Any person and certain entities, including charitable organizations, can be named as a beneficiary. Spouses, children, grandchildren, other family members, and foundations or endowments are common choices. You can also name multiple beneficiaries and specify how much you want to leave to each recipient. Most accounts also allow you to designate one or more contingent beneficiaries in the event your primary beneficiary predeceases you or cannot be located when you die.

Not all designated beneficiaries are equal in the eyes of the law. For example, your spouse would have more distribution options, resulting in more favorable tax treatment, for retirement plan assets than a non-spouse beneficiary would. While you may change most beneficiary designations unilaterally, certain qualified retirement plans require that your spouse be named primary beneficiary. In those cases, your spouse must explicitly sign away that right should you prefer to name another party as the primary beneficiary.

4 beneficiary designations to avoid

Just because you are able to designate a particular person or entity as a beneficiary doesn’t mean doing so is a good idea. Many well-meaning designations can have unintended negative consequences. In general, avoid the following designations and speak to your estate planning attorney and wealth advisor about more favorable alternatives:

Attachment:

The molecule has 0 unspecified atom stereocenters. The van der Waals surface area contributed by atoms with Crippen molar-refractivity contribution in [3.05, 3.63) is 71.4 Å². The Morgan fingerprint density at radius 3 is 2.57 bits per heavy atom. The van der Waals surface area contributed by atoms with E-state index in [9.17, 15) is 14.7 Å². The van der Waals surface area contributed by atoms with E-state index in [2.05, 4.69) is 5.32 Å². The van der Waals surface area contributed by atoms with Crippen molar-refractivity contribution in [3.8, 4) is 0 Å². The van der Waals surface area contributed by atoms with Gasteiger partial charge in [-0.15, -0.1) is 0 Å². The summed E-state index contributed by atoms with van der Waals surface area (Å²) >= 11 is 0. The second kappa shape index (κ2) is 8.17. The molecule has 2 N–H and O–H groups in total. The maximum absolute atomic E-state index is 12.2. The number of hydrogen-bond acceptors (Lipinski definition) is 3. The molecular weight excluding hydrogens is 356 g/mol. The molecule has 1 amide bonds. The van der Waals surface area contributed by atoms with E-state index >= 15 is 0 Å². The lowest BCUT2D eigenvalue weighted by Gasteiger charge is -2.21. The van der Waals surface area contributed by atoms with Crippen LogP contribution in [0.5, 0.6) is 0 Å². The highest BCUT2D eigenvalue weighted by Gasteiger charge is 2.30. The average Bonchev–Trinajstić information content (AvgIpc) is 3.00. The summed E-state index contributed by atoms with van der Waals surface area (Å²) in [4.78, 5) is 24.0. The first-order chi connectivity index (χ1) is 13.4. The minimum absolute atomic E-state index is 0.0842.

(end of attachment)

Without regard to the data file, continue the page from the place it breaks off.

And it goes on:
1. Minors

Financial institutions cannot pay benefits directly to a minor. If a minor is a designated beneficiary, a court-appointed custodian must manage the asset until the child reaches their majority, and the custodian may deduct a fee for their services. The legal and administrative expenses can be significant.
There are several less expensive and burdensome alternatives, including establishing a trust for the minor, naming a parent’s trust as beneficiary or making use of your state’s Uniform Transfers to Minors Act (UTMA) provisions.

2. Special needs persons

Designating a special needs or chronically ill person as a beneficiary may disqualify them from receiving public assistance disability benefits provided by Social Security, Supplemental Security Income, Medicare or Medicaid. Consider creating a Special Needs Trust to pass your assets to your loved one without jeopardizing their benefits.

3. Your estate

Designating your estate as the beneficiary of an account negates all the advantages of beneficiary designations. The assets will be subject to probate costs and administrative delays, and distributed to heirs in accordance with the terms of your will or trust. If the assets include IRAs or qualified retirement plans, there may also be unfavorable tax consequences to recipients.

4. A trust

Use caution when designating a trust as a beneficiary. As noted above, specific trusts established for minors or special needs persons can facilitate passing assets to loved ones. In general, however, designating a trust as a beneficiary may have unintended tax consequences — particularly when it comes to IRAs and qualified retirement plans. Always seek guidance from a tax or estate planning attorney before designating a trust as your beneficiary.

4 keys to successful beneficiary designations

Every estate planning attorney has a horror story about telling a client’s family that an unintended beneficiary will receive the decedent’s assets because the beneficiary designation forms were not revisited and updated. You can avoid causing unnecessary pain and heartache for your loved ones — and ensure your wishes are honored — by giving careful thought to your initial designations, revisiting them regularly and updating them as necessary over the course of your life.